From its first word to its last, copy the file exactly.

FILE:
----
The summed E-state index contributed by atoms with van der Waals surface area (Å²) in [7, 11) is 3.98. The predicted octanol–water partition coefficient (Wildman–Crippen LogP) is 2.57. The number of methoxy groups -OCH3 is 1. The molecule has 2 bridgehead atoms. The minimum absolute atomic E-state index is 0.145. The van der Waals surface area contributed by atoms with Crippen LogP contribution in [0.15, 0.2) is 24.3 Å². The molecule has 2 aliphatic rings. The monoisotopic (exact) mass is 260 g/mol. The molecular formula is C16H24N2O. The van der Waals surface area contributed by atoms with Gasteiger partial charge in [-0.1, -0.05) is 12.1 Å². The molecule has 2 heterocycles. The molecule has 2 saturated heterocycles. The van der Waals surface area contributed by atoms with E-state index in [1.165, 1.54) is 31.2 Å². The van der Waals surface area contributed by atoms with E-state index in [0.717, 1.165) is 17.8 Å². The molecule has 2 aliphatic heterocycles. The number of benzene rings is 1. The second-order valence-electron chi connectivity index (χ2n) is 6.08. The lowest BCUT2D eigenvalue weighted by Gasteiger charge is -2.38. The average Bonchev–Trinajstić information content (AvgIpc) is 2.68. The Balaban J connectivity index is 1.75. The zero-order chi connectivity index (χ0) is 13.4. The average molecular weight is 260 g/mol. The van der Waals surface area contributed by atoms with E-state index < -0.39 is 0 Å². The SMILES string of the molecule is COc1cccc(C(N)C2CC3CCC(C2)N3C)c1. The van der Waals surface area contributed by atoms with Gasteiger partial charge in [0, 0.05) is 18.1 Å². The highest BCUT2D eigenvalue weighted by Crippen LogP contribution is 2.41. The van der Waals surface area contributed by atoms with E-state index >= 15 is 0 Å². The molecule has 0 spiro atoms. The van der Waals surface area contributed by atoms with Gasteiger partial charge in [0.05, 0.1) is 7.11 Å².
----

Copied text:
The summed E-state index contributed by atoms with van der Waals surface area (Å²) in [7, 11) is 3.98. The predicted octanol–water partition coefficient (Wildman–Crippen LogP) is 2.57. The number of methoxy groups -OCH3 is 1. The molecule has 2 bridgehead atoms. The minimum absolute atomic E-state index is 0.145. The van der Waals surface area contributed by atoms with Crippen LogP contribution in [0.15, 0.2) is 24.3 Å². The molecule has 2 aliphatic rings. The monoisotopic (exact) mass is 260 g/mol. The molecular formula is C16H24N2O. The van der Waals surface area contributed by atoms with Gasteiger partial charge in [-0.1, -0.05) is 12.1 Å². The molecule has 2 heterocycles. The molecule has 2 saturated heterocycles. The van der Waals surface area contributed by atoms with E-state index in [1.165, 1.54) is 31.2 Å². The van der Waals surface area contributed by atoms with E-state index in [0.717, 1.165) is 17.8 Å². The molecule has 2 aliphatic heterocycles. The number of benzene rings is 1. The second-order valence-electron chi connectivity index (χ2n) is 6.08. The lowest BCUT2D eigenvalue weighted by Gasteiger charge is -2.38. The average Bonchev–Trinajstić information content (AvgIpc) is 2.68. The Balaban J connectivity index is 1.75. The zero-order chi connectivity index (χ0) is 13.4. The average molecular weight is 260 g/mol. The van der Waals surface area contributed by atoms with E-state index < -0.39 is 0 Å². The SMILES string of the molecule is COc1cccc(C(N)C2CC3CCC(C2)N3C)c1. The van der Waals surface area contributed by atoms with Gasteiger partial charge in [0, 0.05) is 18.1 Å². The highest BCUT2D eigenvalue weighted by Crippen LogP contribution is 2.41. The van der Waals surface area contributed by atoms with E-state index >= 15 is 0 Å². The molecule has 0 spiro atoms. The van der Waals surface area contributed by atoms with Gasteiger partial charge in [0.05, 0.1) is 7.11 Å².